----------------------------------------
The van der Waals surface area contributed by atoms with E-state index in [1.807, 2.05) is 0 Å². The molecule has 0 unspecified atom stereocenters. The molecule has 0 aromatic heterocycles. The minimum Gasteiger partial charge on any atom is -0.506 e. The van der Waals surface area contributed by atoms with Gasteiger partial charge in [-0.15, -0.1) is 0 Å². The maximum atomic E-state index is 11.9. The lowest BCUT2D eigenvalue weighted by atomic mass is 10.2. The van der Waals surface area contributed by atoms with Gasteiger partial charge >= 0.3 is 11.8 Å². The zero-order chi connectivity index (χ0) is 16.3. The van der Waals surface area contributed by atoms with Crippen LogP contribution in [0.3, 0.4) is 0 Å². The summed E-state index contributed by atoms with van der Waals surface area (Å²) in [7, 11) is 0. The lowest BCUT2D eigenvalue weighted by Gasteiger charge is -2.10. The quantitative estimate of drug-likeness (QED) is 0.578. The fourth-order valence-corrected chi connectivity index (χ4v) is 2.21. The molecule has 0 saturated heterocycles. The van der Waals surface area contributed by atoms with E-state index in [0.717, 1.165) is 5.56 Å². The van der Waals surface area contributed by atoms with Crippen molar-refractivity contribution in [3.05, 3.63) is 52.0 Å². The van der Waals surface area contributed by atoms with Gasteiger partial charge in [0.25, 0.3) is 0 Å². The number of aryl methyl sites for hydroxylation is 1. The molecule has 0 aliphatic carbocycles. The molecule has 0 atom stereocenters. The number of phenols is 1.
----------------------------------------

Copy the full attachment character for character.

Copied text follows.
The van der Waals surface area contributed by atoms with E-state index in [1.807, 2.05) is 0 Å². The molecule has 0 unspecified atom stereocenters. The molecule has 0 aromatic heterocycles. The minimum Gasteiger partial charge on any atom is -0.506 e. The van der Waals surface area contributed by atoms with Gasteiger partial charge in [-0.15, -0.1) is 0 Å². The maximum atomic E-state index is 11.9. The lowest BCUT2D eigenvalue weighted by atomic mass is 10.2. The van der Waals surface area contributed by atoms with Gasteiger partial charge >= 0.3 is 11.8 Å². The zero-order chi connectivity index (χ0) is 16.3. The van der Waals surface area contributed by atoms with Crippen LogP contribution in [0.3, 0.4) is 0 Å². The summed E-state index contributed by atoms with van der Waals surface area (Å²) in [7, 11) is 0. The lowest BCUT2D eigenvalue weighted by Gasteiger charge is -2.10. The quantitative estimate of drug-likeness (QED) is 0.578. The fourth-order valence-corrected chi connectivity index (χ4v) is 2.21. The molecule has 0 saturated heterocycles. The van der Waals surface area contributed by atoms with E-state index in [0.717, 1.165) is 5.56 Å². The van der Waals surface area contributed by atoms with Crippen molar-refractivity contribution in [3.05, 3.63) is 52.0 Å². The van der Waals surface area contributed by atoms with Gasteiger partial charge in [0.25, 0.3) is 0 Å². The number of aryl methyl sites for hydroxylation is 1. The molecule has 0 aliphatic carbocycles. The molecule has 0 atom stereocenters. The number of phenols is 1.